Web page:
Marigold: Baby Name of the Day


Marigold

This post was originally published on March 22, 2010. It was substantially revised and re-posed on March 2, 2015.

Here’s another distinctive floral name, recently boosted by a television show baby.

Thanks to Lyndsay for suggesting Marigold as Name of the Day.

Marigold: Mary’s Gold

At first glance, Marigold might seem like yet another outlandish botanical name.

We’re all about blooms these days, from pan-botanicals like Florence and Blossom, to flower names like Lily and Azalea, to flowering trees, like Magnolia and Rowan. If it grows in the garden, it could be considered for a child’s name.

And yet Marigold is, in a subtle way, a spiritual name, too. It’s a contraction of the phrase “Mary’s gold.” While the Virgin Mary was poor as a church mouse in life, the golden flowers have long been associated with the saint. There’s even a great legend about Mary being accosted by a gang of thieves. When they opened her purse, marigolds fell out instead of coins.

That’s probably apocryphal, especially since the name marigold didn’t definitely attach to the flower until the 1300s.

All of this makes Marigold an offbeat elaboration of Mary, and a name with meaning beyond the garden.

Marigold: Victoriana to Today

I’ve seen Marigold listed as a flower name used by Victorians. The US Census records give us a smattering of girls by the name in the mid to late 1800s, so that feels right.

In the early twentieth century, two notable uses of the flower as a child’s name occurred, one real and one fictional:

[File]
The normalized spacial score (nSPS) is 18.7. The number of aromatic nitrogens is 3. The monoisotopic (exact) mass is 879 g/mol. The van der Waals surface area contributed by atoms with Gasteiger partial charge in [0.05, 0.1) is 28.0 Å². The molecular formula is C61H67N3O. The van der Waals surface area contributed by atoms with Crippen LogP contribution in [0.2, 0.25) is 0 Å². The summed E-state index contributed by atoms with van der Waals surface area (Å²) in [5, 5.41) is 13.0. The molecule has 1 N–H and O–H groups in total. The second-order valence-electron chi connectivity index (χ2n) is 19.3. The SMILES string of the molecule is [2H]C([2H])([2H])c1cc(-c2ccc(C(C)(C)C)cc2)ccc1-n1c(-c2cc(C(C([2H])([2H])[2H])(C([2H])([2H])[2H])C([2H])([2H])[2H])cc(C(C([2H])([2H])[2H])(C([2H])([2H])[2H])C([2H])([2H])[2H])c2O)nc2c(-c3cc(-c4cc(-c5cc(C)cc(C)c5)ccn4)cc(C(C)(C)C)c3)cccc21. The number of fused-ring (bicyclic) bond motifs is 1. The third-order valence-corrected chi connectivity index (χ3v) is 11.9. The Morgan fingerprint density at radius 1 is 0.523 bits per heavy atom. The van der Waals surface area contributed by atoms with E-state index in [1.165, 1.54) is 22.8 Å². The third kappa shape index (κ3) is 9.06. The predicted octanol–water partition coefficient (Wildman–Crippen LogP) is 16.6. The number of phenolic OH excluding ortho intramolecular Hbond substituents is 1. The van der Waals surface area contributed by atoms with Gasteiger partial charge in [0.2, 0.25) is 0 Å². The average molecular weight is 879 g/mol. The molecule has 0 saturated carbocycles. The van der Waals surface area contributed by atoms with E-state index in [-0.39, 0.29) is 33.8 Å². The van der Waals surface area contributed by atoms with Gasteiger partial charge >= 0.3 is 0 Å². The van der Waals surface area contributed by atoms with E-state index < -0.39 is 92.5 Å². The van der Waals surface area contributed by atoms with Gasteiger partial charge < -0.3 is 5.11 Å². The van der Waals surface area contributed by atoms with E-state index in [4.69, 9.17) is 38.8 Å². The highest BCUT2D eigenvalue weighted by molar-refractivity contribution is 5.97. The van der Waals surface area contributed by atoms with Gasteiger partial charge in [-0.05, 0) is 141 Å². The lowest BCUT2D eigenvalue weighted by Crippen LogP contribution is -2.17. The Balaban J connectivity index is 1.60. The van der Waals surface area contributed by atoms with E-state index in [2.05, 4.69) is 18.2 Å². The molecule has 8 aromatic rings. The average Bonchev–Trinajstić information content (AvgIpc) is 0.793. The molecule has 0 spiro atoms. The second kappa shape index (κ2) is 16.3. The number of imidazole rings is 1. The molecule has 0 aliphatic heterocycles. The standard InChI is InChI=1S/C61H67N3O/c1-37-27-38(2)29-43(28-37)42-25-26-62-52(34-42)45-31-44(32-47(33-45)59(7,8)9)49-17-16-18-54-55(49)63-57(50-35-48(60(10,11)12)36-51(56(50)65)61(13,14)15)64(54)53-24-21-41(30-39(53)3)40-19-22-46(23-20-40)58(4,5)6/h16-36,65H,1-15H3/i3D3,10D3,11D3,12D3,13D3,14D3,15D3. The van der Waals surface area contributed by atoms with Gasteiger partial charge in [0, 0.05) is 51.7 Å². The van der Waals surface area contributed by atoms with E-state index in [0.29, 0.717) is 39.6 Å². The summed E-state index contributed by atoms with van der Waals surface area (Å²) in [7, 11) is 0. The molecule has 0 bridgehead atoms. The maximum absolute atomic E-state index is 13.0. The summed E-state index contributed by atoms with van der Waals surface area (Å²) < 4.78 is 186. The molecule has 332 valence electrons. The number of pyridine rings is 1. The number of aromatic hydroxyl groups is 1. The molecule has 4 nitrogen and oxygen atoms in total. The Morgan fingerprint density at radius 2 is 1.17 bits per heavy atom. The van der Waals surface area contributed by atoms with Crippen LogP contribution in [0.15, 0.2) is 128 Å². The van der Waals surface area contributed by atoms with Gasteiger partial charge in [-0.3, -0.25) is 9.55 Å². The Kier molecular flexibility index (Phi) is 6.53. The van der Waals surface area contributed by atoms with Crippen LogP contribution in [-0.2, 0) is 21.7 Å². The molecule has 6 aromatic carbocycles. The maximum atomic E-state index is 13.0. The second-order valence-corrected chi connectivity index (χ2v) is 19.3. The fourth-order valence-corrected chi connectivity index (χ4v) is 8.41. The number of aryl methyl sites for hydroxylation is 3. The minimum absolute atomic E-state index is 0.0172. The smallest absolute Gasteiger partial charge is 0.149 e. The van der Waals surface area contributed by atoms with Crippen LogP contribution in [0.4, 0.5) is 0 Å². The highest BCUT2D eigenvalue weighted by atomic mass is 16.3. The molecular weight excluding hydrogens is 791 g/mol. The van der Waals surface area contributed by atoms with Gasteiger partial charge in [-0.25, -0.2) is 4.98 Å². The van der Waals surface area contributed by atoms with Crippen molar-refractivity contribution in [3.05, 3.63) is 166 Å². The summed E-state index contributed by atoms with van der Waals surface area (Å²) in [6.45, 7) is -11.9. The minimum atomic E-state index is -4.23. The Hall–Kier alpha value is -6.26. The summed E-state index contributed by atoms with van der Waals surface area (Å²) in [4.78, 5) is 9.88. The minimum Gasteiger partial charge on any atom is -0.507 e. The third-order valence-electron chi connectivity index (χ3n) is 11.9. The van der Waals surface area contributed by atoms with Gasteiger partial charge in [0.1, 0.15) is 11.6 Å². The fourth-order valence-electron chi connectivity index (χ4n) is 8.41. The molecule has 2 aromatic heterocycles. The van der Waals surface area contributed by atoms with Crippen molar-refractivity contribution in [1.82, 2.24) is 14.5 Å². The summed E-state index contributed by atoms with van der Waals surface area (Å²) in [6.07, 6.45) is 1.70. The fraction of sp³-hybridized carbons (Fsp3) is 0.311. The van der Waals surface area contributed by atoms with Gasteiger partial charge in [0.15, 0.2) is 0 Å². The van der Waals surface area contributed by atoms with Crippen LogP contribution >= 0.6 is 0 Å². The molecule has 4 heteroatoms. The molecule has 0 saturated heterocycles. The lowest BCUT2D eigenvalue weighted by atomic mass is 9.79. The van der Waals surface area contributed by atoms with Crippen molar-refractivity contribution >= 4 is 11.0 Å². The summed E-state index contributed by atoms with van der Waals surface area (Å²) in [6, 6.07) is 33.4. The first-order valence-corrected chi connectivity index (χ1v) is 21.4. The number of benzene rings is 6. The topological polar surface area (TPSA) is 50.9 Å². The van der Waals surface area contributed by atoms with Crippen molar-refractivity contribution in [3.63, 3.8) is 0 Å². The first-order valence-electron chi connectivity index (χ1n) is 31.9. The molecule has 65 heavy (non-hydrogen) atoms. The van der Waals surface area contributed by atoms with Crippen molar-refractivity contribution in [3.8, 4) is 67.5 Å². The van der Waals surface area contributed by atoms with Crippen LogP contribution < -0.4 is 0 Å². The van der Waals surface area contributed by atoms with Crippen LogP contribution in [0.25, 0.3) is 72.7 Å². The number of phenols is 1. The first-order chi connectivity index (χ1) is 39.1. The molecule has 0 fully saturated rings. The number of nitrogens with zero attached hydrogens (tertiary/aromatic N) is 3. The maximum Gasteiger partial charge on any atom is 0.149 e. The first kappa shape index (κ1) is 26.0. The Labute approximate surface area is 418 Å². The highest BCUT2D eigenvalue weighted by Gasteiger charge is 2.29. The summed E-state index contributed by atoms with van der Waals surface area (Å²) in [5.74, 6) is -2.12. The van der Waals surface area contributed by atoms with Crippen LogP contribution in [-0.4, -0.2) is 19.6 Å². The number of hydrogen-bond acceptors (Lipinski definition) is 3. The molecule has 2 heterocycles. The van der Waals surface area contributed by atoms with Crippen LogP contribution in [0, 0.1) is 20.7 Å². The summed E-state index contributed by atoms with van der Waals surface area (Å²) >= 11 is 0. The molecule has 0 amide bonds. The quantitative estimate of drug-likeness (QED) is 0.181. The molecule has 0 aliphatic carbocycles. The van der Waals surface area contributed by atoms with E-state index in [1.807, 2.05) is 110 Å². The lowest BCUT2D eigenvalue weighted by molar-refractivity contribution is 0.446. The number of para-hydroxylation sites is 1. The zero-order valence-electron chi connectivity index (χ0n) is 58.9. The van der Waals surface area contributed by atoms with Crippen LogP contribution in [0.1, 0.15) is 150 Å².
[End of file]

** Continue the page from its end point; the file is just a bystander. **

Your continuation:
• Winston Churchill and wife Clementine gave the name Marigold Frances to their fourth child, born just days after the end of World War I. Unfortunately, Marigold died of an illness when she was just three.
  • Lucy Maud Montgomery penned Magic for Marigold in 1929. Her Marigold was a well-to-do farmgirl named after an aunt. The story details Marigold’s experiences growing up.

In the last fifteen years or so:

  • Jean Ferris has written a young adult series about a Princess by the name. The first book is called Once Upon a Marigold, and the fourth installment in the series is expected soon.
  • Rufus Wainwright’s “Rebel Prince” is about a girl named Marigold.
  • In 2007, a Bollywood-meets-Hollywood musical/comedy/romance was titled Marigold. Ali Larter

    Marigold (2007 film)

    played the main character, an American B-list actress stranded in Mumbai after a movie falls through. Instead, Marigold lands a role in a local flick and falls for the choreographer, played by Bollywood’s Salman Khan.

  • Then came The Best Exotic Marigold Hotel, a 2012 movie about a group of British pensioners who chose to retire to a hotel in India for a variety of reasons. Based on a 2004 novel called These Foolish Things, the movie was enough of a success to inspire a sequel, in theaters February 2015.

While the name has never cracked the US Top 1000, 26 girls were given the name in 2013 – a new high.

Marigold: Downton Abbey

If you’re watching Season Five of Downton Abbey, there’s another little Marigold that will come to mind: Lady Edith’s secret daughter.

There’s no reason given for the choice of the name – at least, not yet. But it’s the kind of profile-raising exposure that could have more and more parents considering the name for their daughters.

With nicknames from Mari and Mary to Margo, Goldie, and maybe even Maggie, this is the kind of bold name that stands out and fits in. If you’re after a feminine name with meaning and strength, Marigold is one to consider.